Distractions help you make better decisions, researchers say.

According to a study published in the journal Psychological Science, you may be better able to make a complex decision after a period of distraction than a period of conscious focus.

In the study, led by Marlene Abadie of the University of Toulouse, researchers presented participants with a complex problem-solving question. Then the participants were given either a simple matching game to distract them, a complex distraction, or a quiet period in which to focus and reflect on the problem.

Researchers found that participants who came back to the problem after a simple distraction--like number matching--had a 75 percent chance of giving the right answer. Participants who experienced no distractions whatsoever had a 40 percent chance of answering correctly.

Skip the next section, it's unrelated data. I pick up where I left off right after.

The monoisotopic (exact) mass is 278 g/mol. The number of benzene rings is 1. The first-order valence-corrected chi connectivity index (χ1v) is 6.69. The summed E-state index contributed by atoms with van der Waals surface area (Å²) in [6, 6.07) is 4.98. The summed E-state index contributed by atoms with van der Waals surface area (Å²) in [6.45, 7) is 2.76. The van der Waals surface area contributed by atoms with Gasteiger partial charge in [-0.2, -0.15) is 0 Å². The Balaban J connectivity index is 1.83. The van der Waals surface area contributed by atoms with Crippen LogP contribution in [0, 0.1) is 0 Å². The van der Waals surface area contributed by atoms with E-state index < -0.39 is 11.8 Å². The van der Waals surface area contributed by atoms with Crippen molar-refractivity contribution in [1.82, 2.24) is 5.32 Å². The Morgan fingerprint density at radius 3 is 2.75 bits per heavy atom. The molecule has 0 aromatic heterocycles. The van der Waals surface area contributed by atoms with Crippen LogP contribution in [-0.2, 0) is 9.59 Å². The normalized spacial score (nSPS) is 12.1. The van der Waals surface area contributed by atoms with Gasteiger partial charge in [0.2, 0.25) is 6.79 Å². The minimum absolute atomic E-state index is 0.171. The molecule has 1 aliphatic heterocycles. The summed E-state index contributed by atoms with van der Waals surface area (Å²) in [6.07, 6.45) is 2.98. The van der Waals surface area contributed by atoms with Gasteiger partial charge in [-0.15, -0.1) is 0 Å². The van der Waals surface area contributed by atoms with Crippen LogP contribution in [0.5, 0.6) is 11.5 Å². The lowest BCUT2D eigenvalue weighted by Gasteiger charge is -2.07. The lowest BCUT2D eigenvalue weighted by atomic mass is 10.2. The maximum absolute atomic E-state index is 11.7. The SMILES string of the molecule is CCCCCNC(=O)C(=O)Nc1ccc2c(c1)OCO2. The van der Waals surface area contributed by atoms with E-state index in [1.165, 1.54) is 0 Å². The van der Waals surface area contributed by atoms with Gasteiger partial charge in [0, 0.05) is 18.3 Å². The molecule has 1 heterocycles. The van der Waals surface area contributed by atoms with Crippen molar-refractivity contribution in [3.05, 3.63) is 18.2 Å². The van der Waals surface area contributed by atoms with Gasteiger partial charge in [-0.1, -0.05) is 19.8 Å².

However, the unconscious-thought effect (UTE), which allows people to make better decisions after a period of distraction seems only to apply to simple distractions, the researchers say. Participants given a more complex distraction also had a 40 percent chance of answering correctly.

So the next time you're facing a tough decision, perhaps you should eschew the multitasking and opt for a game of Solitaire to clear your head.